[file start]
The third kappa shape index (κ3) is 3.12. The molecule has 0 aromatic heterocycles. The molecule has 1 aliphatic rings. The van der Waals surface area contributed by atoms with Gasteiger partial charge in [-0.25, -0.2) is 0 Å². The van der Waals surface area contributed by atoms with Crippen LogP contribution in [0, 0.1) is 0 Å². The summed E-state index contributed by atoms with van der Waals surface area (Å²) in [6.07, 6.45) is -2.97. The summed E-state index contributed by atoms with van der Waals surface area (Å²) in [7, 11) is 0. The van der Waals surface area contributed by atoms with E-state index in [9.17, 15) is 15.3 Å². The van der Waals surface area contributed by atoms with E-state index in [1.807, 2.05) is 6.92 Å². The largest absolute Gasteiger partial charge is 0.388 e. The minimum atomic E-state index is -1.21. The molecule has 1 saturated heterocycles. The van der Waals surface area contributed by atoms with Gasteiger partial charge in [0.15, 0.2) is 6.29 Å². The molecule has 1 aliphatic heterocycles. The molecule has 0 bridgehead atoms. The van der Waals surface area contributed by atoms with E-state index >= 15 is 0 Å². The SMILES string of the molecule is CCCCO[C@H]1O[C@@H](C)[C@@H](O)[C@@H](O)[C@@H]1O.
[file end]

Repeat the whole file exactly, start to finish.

The third kappa shape index (κ3) is 3.12. The molecule has 0 aromatic heterocycles. The molecule has 1 aliphatic rings. The van der Waals surface area contributed by atoms with Gasteiger partial charge in [-0.25, -0.2) is 0 Å². The van der Waals surface area contributed by atoms with Crippen LogP contribution in [0, 0.1) is 0 Å². The summed E-state index contributed by atoms with van der Waals surface area (Å²) in [6.07, 6.45) is -2.97. The summed E-state index contributed by atoms with van der Waals surface area (Å²) in [7, 11) is 0. The van der Waals surface area contributed by atoms with E-state index in [9.17, 15) is 15.3 Å². The van der Waals surface area contributed by atoms with E-state index in [1.807, 2.05) is 6.92 Å². The largest absolute Gasteiger partial charge is 0.388 e. The minimum atomic E-state index is -1.21. The molecule has 1 saturated heterocycles. The van der Waals surface area contributed by atoms with Gasteiger partial charge in [0.15, 0.2) is 6.29 Å². The molecule has 1 aliphatic heterocycles. The molecule has 0 bridgehead atoms. The van der Waals surface area contributed by atoms with E-state index >= 15 is 0 Å². The SMILES string of the molecule is CCCCO[C@H]1O[C@@H](C)[C@@H](O)[C@@H](O)[C@@H]1O.